Fleming says that many fire chiefs are afraid to support photoelectric-only technology for fear of embarrassment over decades of handing out ionization models, an allegation that both local chiefs deny. Charlottesville Chief Charles Werner says he firmly believes that even the slight advantage ionizations hold in fast flaming fires makes combination detectors the superior choice. 

Notably, however, while combinations are the type recommended by the International Association of Fire Chiefs, the group that supports fire administrations, the International Association of Fire Fighters has joined Fleming in endorsing photoelectric-only detectors because combination detectors are still vulnerable to the nuisance alarms that lead people to disable them. 

Several states including Vermont and Massachusetts have changed their state laws to require photoelectric only technology in new construction and at the time a house is sold. Virginia currently has no such law.


How safe is the typical home? Most Americans have smoke detectors to alert of a fire, and most have deadbolts to keep out intruders. But neither smoke detector nor deadbolt can protect from one of the deadliest intruders of all: carbon monoxide, also known by its chemical name, CO. Once it gains entrance, it can slaughter an entire household without anyone ever noticing its presence.

But as the neighbors of Stauffer learned early last month, there is a low-cost, effective defense against this silent killer.

Stauffer's apartment is one of six at 401 E. Main Street. And while each of the units above the Enoteca wine bar is equipped– as required by law– with landlord-supplied smoke detectors, Stauffer believes she was the only resident in her building with a carbon monoxide detector.

Even as the firefighters arrived and began knocking on residents' doors, Stauffer says, she remained a little embarrassed about waking her neighbors. She shouldn't have been.

According to Charlottesville Fire Department Captain Richard Jones, the danger was immediately apparent to firefighters measuring the CO concentration.

"The numbers in the building were high enough to where, if the fire department would have continued to operate," says Jones, "we would have had to be on self-contained breathing apparatus."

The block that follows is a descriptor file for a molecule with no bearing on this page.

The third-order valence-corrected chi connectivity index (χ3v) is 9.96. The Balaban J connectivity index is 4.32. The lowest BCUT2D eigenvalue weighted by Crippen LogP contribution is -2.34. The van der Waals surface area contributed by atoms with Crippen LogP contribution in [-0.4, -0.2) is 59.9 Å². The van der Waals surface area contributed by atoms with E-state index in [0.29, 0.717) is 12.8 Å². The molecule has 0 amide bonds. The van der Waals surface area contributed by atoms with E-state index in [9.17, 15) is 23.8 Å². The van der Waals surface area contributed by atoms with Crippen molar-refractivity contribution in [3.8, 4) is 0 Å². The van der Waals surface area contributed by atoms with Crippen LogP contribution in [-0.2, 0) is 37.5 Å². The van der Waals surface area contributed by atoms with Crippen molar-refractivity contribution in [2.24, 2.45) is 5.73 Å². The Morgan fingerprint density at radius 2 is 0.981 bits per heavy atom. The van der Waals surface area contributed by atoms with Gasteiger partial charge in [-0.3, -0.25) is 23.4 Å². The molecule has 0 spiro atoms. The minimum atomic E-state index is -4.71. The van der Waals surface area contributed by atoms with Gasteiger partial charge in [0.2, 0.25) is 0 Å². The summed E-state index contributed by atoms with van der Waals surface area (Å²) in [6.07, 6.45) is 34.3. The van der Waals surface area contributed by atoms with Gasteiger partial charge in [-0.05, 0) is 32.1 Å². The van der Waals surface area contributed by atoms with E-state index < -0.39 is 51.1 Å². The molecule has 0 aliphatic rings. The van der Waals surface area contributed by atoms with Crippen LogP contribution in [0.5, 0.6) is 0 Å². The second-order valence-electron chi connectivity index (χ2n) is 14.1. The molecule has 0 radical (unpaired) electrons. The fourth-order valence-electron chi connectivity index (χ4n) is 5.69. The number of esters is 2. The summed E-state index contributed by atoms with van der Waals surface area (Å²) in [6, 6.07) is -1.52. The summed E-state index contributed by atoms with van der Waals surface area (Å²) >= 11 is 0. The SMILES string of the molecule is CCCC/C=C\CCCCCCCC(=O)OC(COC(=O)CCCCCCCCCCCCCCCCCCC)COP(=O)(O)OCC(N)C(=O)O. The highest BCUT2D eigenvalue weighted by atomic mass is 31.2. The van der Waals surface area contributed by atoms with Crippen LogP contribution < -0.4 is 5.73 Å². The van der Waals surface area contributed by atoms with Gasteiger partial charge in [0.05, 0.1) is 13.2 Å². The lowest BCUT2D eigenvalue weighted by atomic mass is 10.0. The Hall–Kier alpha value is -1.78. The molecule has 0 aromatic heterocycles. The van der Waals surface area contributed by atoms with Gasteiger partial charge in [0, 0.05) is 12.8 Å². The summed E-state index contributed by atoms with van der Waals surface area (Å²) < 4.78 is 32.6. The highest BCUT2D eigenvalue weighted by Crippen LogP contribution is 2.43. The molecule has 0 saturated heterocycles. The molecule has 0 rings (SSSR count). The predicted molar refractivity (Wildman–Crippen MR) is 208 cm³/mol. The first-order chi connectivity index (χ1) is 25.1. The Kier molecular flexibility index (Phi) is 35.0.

According to the Consumer Product Safety Commission, carbon monoxide readings below 70 parts per million aren't likely to cause problems, but once they pass that level, effects include headache, fatigue, and nausea. At sustained concentrations above 150 to 200 ppm, disorientation, unconsciousness, and death are possible.

The level in Stauffer's building was measured at 87 ppm, a number that Jones says would likely have kept climbing if Stauffer's alarm hadn't sounded.

Toxicologist Chris Holstege, director of the UVA's Blue Ridge Poison Center, agrees that a dangerous situation could have escalated quickly.

"It could have been devastating if those levels continued to go up," says Holstege, adding that the danger would have increased the longer the residents remained in the toxic environment.

Stauffer says she was planning to sleep for another two hours– until at least 7:30am before arising for work. Her roommate, who had the day off, was planning to sleep in even longer, potentially leaving both of them, along with up to nine other residents in the building, exposed for hours to climbing levels of the poisonous gas.

It's unknown whether a few more hours would have meant a fatal scenario over Enoteca, but such exposure can have deadly consequences, as the family of one Charlottesville woman learned all too painfully.

In the mid-1980s, Emily Boaz Wilson was living alone in a two-story brick house at 932 Locust Avenue. Over the course of several weeks, her family noticed that she had begun behaving strangely, according to the house's current resident, who purchased the house from Wilson's survivors and who asked not to be identified for fear that her relatives would no longer be willing to sleep in the house.

Wilson, whom the current resident believes was in her 60s, had always been a devoted churchgoer.

"She had been going shopping on Sundays instead of going to church," the resident recalls Wilson's family telling her. Other times, the woman says she was told, Wilson seemed confused.

Within weeks of the onset of the odd behavior, Wilson was found dead at home. While her death didn't initially raise suspicions, it's what happened around the time of the funeral that did.

According to the resident, several members of Wilson's family, in town for the ceremony and staying in the house, suddenly felt sick. They were promptly diagnosed with carbon monoxide poisoning.

When authorities investigated, they discovered a high level of carbon monoxide inside the house and soon discovered the source: several bricks or other debris had fallen inside the house's antiquated, multi-flue chimney and had blocked ventilation, forcing noxious gases into the house instead of allowing them to vent.

(Today, says the resident's husband, a physician, the flues are clear; and, in addition, the family keeps monoxide detectors on each level of the house.)


While Wilson's death was a dramatic local reminder of the danger, several more recent poisonings have had even more devastating results. In November, a Denver family of four–- parents and their two children, ages 8 and 10–- were found dead in a borrowed vacation home in Aspen, Colorado.

According to various news reports, the cause of the carbon monoxide leak was a disconnected pipe that was supposed to stretch from a boiler to the chimney flue. This month– four months after the family died– a Colorado district attorney requested a grand jury investigate whether any criminal charges should be filed.

The Colorado case followed an eerily similar situation nine years ago on Long Island in which, a New York doctor returned home following an overnight shift to discover a carbon monoxide leak had killed two friends, a nanny, as well as his own parents and his two-year-old daughter.